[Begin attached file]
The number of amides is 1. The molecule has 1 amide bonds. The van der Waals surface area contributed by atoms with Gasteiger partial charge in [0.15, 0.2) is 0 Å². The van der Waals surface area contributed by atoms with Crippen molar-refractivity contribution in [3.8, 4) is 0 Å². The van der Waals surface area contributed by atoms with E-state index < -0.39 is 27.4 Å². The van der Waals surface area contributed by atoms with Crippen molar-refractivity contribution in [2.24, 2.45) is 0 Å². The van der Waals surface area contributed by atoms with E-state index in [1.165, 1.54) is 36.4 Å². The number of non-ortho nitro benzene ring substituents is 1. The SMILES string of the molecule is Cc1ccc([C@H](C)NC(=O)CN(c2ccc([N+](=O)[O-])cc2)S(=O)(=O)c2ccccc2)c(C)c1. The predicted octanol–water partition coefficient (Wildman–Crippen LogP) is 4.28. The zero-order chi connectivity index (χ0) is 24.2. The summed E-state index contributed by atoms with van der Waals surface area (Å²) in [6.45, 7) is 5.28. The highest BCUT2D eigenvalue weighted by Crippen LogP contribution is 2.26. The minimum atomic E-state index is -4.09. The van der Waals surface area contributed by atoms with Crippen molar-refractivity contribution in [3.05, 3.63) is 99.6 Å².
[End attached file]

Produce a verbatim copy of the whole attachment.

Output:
The number of amides is 1. The molecule has 1 amide bonds. The van der Waals surface area contributed by atoms with Gasteiger partial charge in [0.15, 0.2) is 0 Å². The van der Waals surface area contributed by atoms with Crippen molar-refractivity contribution in [3.8, 4) is 0 Å². The van der Waals surface area contributed by atoms with E-state index < -0.39 is 27.4 Å². The van der Waals surface area contributed by atoms with Crippen molar-refractivity contribution in [2.24, 2.45) is 0 Å². The van der Waals surface area contributed by atoms with E-state index in [1.165, 1.54) is 36.4 Å². The number of non-ortho nitro benzene ring substituents is 1. The SMILES string of the molecule is Cc1ccc([C@H](C)NC(=O)CN(c2ccc([N+](=O)[O-])cc2)S(=O)(=O)c2ccccc2)c(C)c1. The predicted octanol–water partition coefficient (Wildman–Crippen LogP) is 4.28. The zero-order chi connectivity index (χ0) is 24.2. The summed E-state index contributed by atoms with van der Waals surface area (Å²) in [6.45, 7) is 5.28. The highest BCUT2D eigenvalue weighted by Crippen LogP contribution is 2.26. The minimum atomic E-state index is -4.09. The van der Waals surface area contributed by atoms with Crippen molar-refractivity contribution in [3.05, 3.63) is 99.6 Å².